The Countdown to Retreat

Juliet Suess

By Olivia Gubel ’21
In just a few days, middle school students will take a break from their active academic lives and embark on their retreats. Over the course of four days, students will be encouraged to step out of their comfort zones, physically and emotionally. Activities include sea kayaking, ropes courses, visiting native animals and hiking. Most of all, students will get the opportunity to immerse themselves in all nature has to offer.
As it is their first retreat, seventh grade students will stay in cabins, while eighth and ninth graders will be compelled to more deeply experience the natural world by staying in tents. In an online survey sent out to middle school students and sophomores who had attended retreat in the past, respondents offered their advice, opinions and feedback on each particular trip.
Seventh grade students will stay in cabins and lofts.
“The trip is a smooth introduction to retreat,” ninth grade dean Betsy Ilg said.
A typical day will include breakfast as a group, then dispersing into pre-picked smaller divisions where they will be introduced to ropes courses, hiking, group bonding activities, sea kayaking and even a few llamas. According to the survey, the wide range of activities usually ensures that each student usually finds something that truly interests them. Past students have described the experience similar to that of sleepaway camp. This time, however, they are given the chance to have a common experience with their new classmates. In the survey, past students strongly recommended packing bug spray. Many students expressed the new connections they made and new perspectives that were made visible to them.
“The trip reinforced my gratitude towards the luxuries I have in my life,” a survey respondent said.
For the first time, the eighth grade retreat will be on Catalina Island, where students will participate in water activities, rock climbing and explore nature during scenic hikes. Survey respondents seemed to enjoy kayaking or scuba diving, with many listing those activities as their favorite part of the trip. Students also commented on the friendships they fostered at Catalina.

Students pose for a picture during retreat.

“All seven girls in that cabin are still my friends today,” one respondent said.
Eighth grade students also have the option to go to Joshua Tree where they will experience desert camping, as opposed to cabins. Prior students who have attended this trip listed the rock climbing and the campfire as their favorite aspects of the trip.
Ninth grade students will choose to go on the upper or lower Colorado River trip. Both retreats will feature camping in tents and canoeing during the day. The upper river offers several hiking opportunities, while the lower river has sandbars where students and adults will take breaks from canoeing.  There will also be opportunities for night hiking. Students will wake up at 6:30-7 a.m. and go to bed around 10 p.m. On the last day of the lower river, students will wake up at dawn and load their canoes to float down the river under the stars.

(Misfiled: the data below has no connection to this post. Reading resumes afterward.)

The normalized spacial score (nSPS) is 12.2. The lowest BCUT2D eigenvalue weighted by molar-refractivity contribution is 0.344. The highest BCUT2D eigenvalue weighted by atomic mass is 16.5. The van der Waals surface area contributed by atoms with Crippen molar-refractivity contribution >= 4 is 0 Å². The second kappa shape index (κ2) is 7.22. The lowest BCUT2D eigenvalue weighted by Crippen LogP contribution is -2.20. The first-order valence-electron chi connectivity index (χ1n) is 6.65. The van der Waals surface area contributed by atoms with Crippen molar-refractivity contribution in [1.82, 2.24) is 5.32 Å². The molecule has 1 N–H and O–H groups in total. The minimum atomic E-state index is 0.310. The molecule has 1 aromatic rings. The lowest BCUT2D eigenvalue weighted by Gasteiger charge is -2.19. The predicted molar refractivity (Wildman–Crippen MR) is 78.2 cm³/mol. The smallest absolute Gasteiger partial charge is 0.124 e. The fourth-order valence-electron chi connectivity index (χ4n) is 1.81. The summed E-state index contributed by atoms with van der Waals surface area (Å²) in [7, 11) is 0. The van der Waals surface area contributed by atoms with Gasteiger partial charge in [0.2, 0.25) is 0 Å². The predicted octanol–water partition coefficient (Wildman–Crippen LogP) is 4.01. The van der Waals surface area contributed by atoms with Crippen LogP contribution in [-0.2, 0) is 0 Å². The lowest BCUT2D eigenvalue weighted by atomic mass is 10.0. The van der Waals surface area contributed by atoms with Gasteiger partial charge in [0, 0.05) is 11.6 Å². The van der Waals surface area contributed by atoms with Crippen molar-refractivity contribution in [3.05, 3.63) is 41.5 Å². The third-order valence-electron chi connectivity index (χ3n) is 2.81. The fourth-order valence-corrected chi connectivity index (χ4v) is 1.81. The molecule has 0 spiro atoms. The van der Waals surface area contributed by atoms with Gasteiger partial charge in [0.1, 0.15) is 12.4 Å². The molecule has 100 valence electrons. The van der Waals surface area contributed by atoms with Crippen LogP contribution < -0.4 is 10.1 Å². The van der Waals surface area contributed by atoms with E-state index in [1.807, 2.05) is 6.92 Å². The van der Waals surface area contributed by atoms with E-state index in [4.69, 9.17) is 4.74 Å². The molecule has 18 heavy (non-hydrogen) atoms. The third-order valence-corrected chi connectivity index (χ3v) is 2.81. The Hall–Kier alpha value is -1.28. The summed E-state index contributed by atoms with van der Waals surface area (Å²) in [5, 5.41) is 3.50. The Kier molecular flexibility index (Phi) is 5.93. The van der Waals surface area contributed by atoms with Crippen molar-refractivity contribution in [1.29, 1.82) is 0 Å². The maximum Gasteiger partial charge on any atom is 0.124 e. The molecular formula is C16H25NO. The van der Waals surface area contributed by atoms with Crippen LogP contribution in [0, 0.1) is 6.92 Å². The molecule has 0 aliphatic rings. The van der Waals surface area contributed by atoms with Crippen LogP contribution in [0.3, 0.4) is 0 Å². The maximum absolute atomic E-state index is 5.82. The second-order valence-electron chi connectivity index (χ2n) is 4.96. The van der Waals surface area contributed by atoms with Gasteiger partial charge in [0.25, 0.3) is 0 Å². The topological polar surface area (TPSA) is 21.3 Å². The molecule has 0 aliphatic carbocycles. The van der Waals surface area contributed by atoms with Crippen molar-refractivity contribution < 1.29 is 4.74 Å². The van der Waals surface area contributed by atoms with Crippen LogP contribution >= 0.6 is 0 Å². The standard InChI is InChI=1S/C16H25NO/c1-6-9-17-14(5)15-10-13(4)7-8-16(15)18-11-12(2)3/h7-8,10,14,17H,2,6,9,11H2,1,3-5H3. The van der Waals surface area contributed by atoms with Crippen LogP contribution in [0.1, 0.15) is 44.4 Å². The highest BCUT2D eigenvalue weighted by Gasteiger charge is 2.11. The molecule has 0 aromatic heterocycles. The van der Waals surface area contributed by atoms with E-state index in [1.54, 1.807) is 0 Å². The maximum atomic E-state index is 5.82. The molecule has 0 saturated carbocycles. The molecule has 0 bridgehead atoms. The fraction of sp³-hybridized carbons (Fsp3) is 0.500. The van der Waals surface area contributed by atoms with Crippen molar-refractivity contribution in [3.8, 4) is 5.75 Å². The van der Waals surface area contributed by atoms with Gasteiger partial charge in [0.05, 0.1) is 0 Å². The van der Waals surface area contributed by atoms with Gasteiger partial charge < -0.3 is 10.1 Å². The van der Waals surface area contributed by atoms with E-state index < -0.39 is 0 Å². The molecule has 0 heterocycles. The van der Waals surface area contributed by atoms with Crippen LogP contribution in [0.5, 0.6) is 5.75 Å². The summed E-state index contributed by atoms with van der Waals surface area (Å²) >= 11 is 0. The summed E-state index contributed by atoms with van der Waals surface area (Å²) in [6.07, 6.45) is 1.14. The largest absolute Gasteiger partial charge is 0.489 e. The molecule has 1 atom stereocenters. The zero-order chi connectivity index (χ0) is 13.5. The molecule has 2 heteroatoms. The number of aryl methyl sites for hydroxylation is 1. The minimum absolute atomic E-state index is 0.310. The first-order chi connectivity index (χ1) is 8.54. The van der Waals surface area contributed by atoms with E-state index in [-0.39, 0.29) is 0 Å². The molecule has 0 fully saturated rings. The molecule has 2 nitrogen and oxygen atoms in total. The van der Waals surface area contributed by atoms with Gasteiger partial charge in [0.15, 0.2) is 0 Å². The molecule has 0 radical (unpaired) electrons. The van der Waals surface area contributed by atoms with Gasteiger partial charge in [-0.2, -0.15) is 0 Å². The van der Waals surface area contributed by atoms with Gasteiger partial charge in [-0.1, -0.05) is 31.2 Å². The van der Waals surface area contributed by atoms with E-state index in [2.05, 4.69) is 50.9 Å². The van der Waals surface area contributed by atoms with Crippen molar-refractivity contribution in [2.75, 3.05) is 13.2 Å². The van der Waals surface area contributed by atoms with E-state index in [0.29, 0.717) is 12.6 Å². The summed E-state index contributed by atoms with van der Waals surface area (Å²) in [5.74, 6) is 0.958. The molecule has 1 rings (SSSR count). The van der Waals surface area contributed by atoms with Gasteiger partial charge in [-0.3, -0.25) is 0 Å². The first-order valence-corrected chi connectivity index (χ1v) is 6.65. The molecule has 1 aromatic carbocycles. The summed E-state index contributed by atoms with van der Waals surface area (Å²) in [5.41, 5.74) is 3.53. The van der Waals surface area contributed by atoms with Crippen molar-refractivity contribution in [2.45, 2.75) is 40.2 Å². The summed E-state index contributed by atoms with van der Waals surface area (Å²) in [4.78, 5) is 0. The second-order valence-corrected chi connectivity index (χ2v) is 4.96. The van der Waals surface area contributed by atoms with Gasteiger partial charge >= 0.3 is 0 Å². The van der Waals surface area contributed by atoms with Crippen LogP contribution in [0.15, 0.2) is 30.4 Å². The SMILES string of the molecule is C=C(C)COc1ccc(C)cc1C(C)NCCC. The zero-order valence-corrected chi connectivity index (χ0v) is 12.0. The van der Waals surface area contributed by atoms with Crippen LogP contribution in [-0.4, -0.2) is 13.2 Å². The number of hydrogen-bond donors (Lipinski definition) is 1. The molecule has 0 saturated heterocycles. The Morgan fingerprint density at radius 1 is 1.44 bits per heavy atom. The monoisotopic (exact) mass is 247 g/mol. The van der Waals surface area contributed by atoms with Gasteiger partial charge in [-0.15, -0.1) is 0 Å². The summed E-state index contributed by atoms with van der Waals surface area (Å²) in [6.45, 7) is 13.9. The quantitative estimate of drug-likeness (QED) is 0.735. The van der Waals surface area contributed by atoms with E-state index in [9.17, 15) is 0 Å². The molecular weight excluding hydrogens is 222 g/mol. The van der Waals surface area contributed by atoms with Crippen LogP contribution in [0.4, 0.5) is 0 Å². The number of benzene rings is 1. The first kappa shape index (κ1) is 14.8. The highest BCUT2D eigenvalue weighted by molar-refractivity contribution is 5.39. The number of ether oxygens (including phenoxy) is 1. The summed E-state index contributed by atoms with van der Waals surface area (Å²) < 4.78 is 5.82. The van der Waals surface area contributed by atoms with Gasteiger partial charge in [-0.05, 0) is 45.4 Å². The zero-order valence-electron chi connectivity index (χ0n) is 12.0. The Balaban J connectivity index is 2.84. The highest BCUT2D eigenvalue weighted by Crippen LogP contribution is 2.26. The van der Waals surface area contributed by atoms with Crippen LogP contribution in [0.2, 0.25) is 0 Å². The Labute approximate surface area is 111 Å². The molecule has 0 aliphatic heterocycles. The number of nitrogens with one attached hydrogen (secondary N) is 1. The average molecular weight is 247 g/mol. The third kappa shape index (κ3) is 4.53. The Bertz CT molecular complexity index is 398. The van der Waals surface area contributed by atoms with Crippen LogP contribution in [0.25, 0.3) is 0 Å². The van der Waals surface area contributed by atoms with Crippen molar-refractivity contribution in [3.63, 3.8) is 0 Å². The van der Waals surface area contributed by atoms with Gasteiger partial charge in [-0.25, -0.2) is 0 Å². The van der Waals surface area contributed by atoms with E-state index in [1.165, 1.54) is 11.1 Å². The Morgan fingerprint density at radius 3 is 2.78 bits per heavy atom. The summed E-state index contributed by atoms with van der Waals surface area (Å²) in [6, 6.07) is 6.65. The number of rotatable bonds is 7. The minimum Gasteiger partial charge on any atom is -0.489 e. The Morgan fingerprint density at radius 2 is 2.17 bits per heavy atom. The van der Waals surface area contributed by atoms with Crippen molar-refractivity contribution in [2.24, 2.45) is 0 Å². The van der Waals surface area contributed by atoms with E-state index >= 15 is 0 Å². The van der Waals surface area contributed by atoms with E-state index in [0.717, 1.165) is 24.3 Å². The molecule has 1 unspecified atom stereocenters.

“It is a once in a lifetime experience,” Ilg said.
More than half of the 102 sophomore survey respondents said that the Colorado River trip was their favorite retreat in all.
Students canoe down the Colorado River as water splashes in their eyes.

Regarding the logistics of the trip, the largest single aspect students struggled with was the lack of facilities. Several students spoke of the need to bring bug spray, snacks and a refillable water bottle.
Some students have said that being in the wilderness without access to technology was a benefit.
“I was able to focus on myself and my relationships with people,” a survey respondent said.
These trips also provided a sense of gratitude and appreciation for their daily lives. Most students strengthened their bonds with people they did not connect with in the past. Others remarked that the trips brought them a stronger sense of gratitude and allowed them to make friends with people they had not gotten to know well.
Because of the vast differences between the concrete jungle of Los Angeles and the pure state of nature, it is natural to feel anxious and even apprehensive regarding the upcoming retreats.
“The biggest struggle about the trip happens before retreat. Students become stressed about small details,” Ilg said.
The rumors tend to cultivate unnecessary causes for concern.
“It is not every day we get the opportunity to test ourselves in unfamiliar situations. Everyone bonds over a common experience, even if it was one they didn’t like,” Ilg said.
The views from the Colorado River greatly differ from what students see daily.